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'I was dead for 12 minutes' - David Ginola opens up on near-death experience after Newcastle incident

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Newcastle United club doctor Paul Catterson (centre) is told by Tottenham Hotspur's Eric Dier and Newcastle United's Jamaal Lascelles (left) to assist a member of the crowd in the stands. Owen Humphreys/PA Wire.

Newcastle United club doctor Paul Catterson (centre) is told by Tottenham Hotspur's Eric Dier and Newcastle United's Jamaal Lascelles (left) to assist a member of the crowd in the stands. Owen Humphreys/PA Wire.

Newcastle United club doctor Paul Catterson (centre) is told by Tottenham Hotspur's Eric Dier and Newcastle United's Jamaal Lascelles (left) to assist a member of the crowd in the stands. Owen Humphreys/PA Wire.

David Ginola urged everybody to get CPR training after a fan collapsed during Newcastle’s Premier League match against Tottenham.

The game as St James’ Park was suspended for 20 minutes towards the end of the first half as the spectator received medical attention.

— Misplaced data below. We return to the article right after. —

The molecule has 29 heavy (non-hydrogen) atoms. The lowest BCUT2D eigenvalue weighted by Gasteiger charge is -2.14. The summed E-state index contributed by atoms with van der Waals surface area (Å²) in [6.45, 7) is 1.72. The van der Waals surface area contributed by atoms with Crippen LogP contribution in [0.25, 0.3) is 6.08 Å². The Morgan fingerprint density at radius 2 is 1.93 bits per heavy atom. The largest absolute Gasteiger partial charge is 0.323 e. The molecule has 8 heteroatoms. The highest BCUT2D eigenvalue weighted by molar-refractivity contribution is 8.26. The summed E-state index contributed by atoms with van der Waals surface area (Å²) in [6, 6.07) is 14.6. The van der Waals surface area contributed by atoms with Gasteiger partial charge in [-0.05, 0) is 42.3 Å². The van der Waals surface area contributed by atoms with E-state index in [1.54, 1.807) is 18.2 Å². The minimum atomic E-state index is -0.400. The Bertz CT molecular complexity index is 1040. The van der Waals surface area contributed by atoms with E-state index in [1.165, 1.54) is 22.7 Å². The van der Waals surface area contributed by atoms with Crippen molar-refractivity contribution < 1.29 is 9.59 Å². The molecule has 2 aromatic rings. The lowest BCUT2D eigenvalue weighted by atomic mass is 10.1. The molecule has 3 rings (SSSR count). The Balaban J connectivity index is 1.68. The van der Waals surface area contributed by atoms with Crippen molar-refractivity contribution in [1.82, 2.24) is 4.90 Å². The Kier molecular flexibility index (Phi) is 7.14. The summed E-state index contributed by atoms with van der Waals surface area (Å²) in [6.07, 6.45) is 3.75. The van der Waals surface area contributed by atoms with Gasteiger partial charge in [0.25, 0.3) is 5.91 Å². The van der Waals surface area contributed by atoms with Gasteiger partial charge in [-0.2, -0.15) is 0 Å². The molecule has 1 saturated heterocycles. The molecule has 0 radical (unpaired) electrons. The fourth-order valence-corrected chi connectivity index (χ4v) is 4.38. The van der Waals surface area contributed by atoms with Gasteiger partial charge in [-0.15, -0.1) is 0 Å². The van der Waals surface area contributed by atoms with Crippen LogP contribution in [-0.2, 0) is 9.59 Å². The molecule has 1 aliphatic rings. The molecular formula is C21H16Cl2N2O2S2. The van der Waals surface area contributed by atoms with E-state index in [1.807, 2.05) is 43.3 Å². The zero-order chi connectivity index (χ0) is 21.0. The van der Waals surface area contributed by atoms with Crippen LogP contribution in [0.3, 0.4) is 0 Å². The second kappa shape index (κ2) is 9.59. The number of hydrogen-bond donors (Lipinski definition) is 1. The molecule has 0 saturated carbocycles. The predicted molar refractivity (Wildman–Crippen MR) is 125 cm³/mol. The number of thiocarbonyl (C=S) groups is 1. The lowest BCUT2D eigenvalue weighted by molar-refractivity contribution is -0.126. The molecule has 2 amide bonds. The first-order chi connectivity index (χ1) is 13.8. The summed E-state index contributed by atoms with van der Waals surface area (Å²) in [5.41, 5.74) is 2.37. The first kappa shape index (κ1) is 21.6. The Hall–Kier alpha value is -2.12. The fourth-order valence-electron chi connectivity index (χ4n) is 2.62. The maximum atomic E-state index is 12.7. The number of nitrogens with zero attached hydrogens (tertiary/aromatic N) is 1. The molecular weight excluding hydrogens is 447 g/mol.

It was later confirmed by Newcastle that the person was stabilised and sent to hospital.

Ginola, who played 58 times for the Magpies, suffered a cardiac arrest during a charity match in France in 2016.

“[The incident] brings back some very weird memories,” the 54-year-old said in the Sky Sports studio during the stoppage.

“I have not been in the country for years and you have a heart attack in the stadium – it is a bit weird.

“I think a defibrillator helps massively. Having people being able to perform CPR helps massively. At the end of the day we should all be able to perform CPR to help each other.”

Ginola collapsed and fell into a coma more than five years ago. He was administered CPR on the pitch by fellow footballer Frederic Mendy.

“This is what saved my life,” added Ginola, who also played for Tottenham, Aston Villa and Everton. “The surgeon who operated said to me: ‘I did my job but I didn’t save your life, the one who saved your life is the one next to you on the football pitch’.

“Frederic Mendy and those guys had been told how to perform CPR and they did it for 12 minutes. I was dead for 12 minutes.

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“It is very important because otherwise the brain is damaged, even if your heart is saved.”

Former Newcastle midfielder Kieron Dyer was also appearing as a pundit for Sky Sports and he added: “When you do your coaching badges it is compulsory you learn your first aid.

“We have to learn CPR and know where all the defibrillators at the training ground are because having that bit of knowledge will save lives.”


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